The most interesting movies playing at the 2016 Sundance Film Festival

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One of the highlights for me each January is getting to see what emerges from the Sundance Film Festival with awards buzz. I was lucky enough to attend once a few years back and it’s an experience unlike anything else, both in terms of the festival circuit and just life in general. This year, Sundance 2016 seems to be a fairly mellow year in terms of things set to appeal to Oscar voters, but that doesn’t mean that that the fest doesn’t have a ton of interesting things to anticipate. As such, I’ve listed just 12 of the most interesting in my eyes. Your mileage may vary, but these are the flicks that I most want to see when they move from Park City to a theater near you…

Here now are a dozen movies from Sundance that are worth keeping an eye out for:

The Birth of a Nation – Nate Parker’s passion project, a biopic of Nat Turner, has set records at Sundance for how financially large an acquisition it was. Fox Searchlight forked over a ton for this look at the slave who led an uprising, so expect this to be a contender in 2016, especially for Parker, who writes, directs, and plays Turner as well here.

Captain Fantastic – A supposedly crowd pleasing look at an off the grid family with a performance by Viggo Mortensen as the patriarch that’s generating a bit of buzz, this could have some definite crossover appeal. You never can tell what will successfully go from Park City to New York City, but this one sounds like it has a pretty decent shot at making the move, which is ironic, considering the material.

Christine – This biopic of doomed 1970s television news reporter Christine Chubbuck (look her up to see why) was one of the big titles to watch before the fest started. Well, reviews have been solid enough, with Rebecca Hall getting some excellent notices for her turn as the title character. A potential player in Best Actress, perhaps? We’ll have to stay tuned to find out…

Goat – Fraternity hazing and the many types of impact that it can have on a person is given a dramatized look here in a film that’s been developing for years. It was once a David Gordon Green project (he still is listed as a co-writer), for what that’s worth. Reviews have been decent enough, though it sounds like it could wind up suffering the same fate as the criminally underrated The Stanford Prison Experiment suffered at Sundance last year, at least in terms of how the material translates to a general release.

Lovesong – I’m a big Jena Malone fan, so anything she does has my attention. Well, a return to working in the Mumblecore genre (or at least close to it) sounds like it properly showcases her talents. The reception has been pretty good for this one, even if it’s far too small a flick to really make too big of an impact once it does wind up coming out.

Manchester by the Sea – Probably the biggest potential Academy Award player to emerge so far from the festival is this family drama from Kenneth Lonergan. Look for Casey Affleck to potentially be a major force in Best Actor too. Lonergan could easily be an Oscar darling for this one, so sleep on it at your own risk!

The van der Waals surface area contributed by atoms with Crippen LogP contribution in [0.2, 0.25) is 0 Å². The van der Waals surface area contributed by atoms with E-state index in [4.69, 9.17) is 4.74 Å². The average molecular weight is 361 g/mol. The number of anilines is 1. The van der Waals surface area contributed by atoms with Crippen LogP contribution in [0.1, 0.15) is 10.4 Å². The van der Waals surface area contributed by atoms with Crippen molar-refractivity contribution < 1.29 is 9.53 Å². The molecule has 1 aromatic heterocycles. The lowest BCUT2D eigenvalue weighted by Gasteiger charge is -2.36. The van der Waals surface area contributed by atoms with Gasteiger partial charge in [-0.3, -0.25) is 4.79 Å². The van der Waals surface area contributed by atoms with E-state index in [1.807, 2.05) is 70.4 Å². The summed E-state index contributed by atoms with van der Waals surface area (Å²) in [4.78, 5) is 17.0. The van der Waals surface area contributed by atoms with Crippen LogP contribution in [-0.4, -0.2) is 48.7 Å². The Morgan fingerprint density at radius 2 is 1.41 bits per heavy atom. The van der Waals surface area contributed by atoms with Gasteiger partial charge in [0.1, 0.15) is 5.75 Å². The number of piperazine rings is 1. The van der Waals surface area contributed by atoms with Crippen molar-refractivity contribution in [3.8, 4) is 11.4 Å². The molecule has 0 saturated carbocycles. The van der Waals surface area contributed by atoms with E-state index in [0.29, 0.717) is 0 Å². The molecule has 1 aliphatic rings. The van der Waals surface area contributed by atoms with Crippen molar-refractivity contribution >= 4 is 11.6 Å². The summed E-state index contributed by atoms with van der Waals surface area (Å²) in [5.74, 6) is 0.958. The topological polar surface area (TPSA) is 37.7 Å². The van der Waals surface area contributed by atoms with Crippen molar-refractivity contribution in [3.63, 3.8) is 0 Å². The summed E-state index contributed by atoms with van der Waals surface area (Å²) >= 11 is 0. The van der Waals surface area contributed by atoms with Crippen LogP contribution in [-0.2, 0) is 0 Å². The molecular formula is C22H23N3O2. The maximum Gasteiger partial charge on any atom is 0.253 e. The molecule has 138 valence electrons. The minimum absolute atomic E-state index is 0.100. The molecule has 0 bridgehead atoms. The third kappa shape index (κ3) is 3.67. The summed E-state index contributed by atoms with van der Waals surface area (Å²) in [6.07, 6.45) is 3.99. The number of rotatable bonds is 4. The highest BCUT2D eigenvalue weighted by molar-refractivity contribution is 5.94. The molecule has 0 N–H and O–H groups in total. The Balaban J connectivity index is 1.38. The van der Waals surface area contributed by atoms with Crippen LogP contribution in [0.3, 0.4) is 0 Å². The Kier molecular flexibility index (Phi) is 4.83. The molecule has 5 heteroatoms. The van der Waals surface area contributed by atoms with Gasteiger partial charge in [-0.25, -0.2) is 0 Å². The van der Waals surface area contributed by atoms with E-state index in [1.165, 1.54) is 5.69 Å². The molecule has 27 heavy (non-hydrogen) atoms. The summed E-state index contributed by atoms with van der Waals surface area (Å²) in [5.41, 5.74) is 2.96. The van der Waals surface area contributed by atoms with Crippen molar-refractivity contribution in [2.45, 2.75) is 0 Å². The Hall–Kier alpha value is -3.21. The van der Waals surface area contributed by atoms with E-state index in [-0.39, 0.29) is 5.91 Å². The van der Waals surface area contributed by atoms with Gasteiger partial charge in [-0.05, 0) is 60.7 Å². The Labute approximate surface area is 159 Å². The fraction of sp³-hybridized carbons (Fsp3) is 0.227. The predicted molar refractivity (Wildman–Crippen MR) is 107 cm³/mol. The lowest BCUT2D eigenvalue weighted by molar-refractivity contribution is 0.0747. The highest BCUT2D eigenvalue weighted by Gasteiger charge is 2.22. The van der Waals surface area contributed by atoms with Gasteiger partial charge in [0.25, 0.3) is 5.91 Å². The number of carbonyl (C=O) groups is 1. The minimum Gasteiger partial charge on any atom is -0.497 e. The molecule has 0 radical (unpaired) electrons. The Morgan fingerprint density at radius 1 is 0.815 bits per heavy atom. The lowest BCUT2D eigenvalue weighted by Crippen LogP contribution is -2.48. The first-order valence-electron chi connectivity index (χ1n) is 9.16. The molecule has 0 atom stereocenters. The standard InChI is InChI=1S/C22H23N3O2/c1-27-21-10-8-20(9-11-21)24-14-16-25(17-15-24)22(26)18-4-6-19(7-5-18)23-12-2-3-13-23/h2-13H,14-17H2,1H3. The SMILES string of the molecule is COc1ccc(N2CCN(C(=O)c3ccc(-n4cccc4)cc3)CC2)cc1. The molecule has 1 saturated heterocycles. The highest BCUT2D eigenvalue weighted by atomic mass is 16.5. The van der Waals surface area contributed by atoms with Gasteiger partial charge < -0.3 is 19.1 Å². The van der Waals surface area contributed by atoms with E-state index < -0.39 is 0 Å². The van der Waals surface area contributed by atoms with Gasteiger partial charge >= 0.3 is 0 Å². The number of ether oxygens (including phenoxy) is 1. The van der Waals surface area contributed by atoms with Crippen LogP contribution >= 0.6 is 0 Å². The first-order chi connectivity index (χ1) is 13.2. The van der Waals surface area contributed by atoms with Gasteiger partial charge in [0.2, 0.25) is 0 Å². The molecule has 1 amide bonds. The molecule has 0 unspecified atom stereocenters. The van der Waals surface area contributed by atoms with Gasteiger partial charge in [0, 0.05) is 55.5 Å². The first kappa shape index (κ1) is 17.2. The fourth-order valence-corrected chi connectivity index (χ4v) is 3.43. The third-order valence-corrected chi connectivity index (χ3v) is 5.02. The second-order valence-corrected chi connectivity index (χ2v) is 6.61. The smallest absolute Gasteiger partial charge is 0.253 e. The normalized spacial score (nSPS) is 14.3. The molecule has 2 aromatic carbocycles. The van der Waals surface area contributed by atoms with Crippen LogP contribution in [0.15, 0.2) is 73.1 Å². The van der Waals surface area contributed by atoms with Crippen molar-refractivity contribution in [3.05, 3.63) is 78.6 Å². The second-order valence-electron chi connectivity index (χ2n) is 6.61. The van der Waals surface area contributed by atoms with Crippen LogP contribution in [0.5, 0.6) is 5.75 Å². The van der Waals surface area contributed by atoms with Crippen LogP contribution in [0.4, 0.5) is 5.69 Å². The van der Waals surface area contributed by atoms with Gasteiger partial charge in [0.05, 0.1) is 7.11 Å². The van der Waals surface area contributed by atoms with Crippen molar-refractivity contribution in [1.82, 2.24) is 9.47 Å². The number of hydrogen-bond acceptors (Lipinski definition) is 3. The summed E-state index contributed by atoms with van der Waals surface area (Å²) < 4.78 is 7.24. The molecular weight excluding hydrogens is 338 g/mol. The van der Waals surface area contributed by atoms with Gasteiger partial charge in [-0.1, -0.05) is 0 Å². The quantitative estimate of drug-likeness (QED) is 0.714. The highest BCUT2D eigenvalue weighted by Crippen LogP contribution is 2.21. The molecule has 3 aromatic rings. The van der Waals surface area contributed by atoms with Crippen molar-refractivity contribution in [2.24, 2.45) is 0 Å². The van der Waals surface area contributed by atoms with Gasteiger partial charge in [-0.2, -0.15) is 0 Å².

Morris from America – This indie coming of age story/culture shock tale has been one of the best received things at the festival this year, at least as far as I can tell from here in NYC. Filmmaker Chad Hartigan is slowly making a name for himself, so if you haven’t heard of him yet, trust me when I say that you won’t be able to say that for too much longer…

Newtown – A documentary sure to pull at your heartstrings, this is a look at the horrific school shooting, with special attention paid to what the aftermath of it all was like. I suspect this has a definite chance of appealing to the Academy, so if you’e looking for a doc to use in early predictions, this might be the one to grab on too. It’ll be a tough watch, but apparently well worth it.

Other People – The opening night film at the fest was this quintessential Sundance dramedy, one that was often cited as such in reviews. I’m not sure if that’s meant as a good or a bad thing (probably the latter, though it has a specific appeal to me), but it does mean that it could have an art house audience when it does come out at some point in 2016.

Sing Street – I adore John Carney, so another musical romance? Yes please. This one seems to be as crowd pleasing as ever, offering up a split between the no frills approach to Once and the slight studio subversion that was Begin Again. If it’s as good as those two gems, and it seems to be, well…I can not wait then. This just shot to the top of my to see list in a big way.

Southside with You – A date movie about the initial encounter between Barack Obama and Michelle Robinson before they were President Barack Obama and First Lady Michelle Obama. Reviews have been good, which means that this will definitely be a higher profile indie flick whenever it has its theatrical release. I know I’m very curious to get a look at it myself at some point soon.

Yoga Hosers – Sure, the early word hasn’t been kind, but I love Kevin Smith and since I’m talking about interesting titles, few seem as interesting (at least to me) as this one. It sounds very much like a live action cartoon, which intrigues me. I’ve never disliked a Smith movie, so this is right up my alley. I dug Tusk and am waiting patiently for Moose Jaws to complete his True North Trilogy, so you can certainly count me in for this one as well. That’s just me though…

The Paley Center for Media Los Angeles 2012 Benefit - Arrivals

Stay tuned for all of these over the course of 2016!

About Joey Magidson

A graduate of Stony Brook University (where he studied Cinema and Cultural Studies), resides in Brooklyn, New York. He contributes to several other film-related websites and is a member of the Broadcast Film Critics Association.

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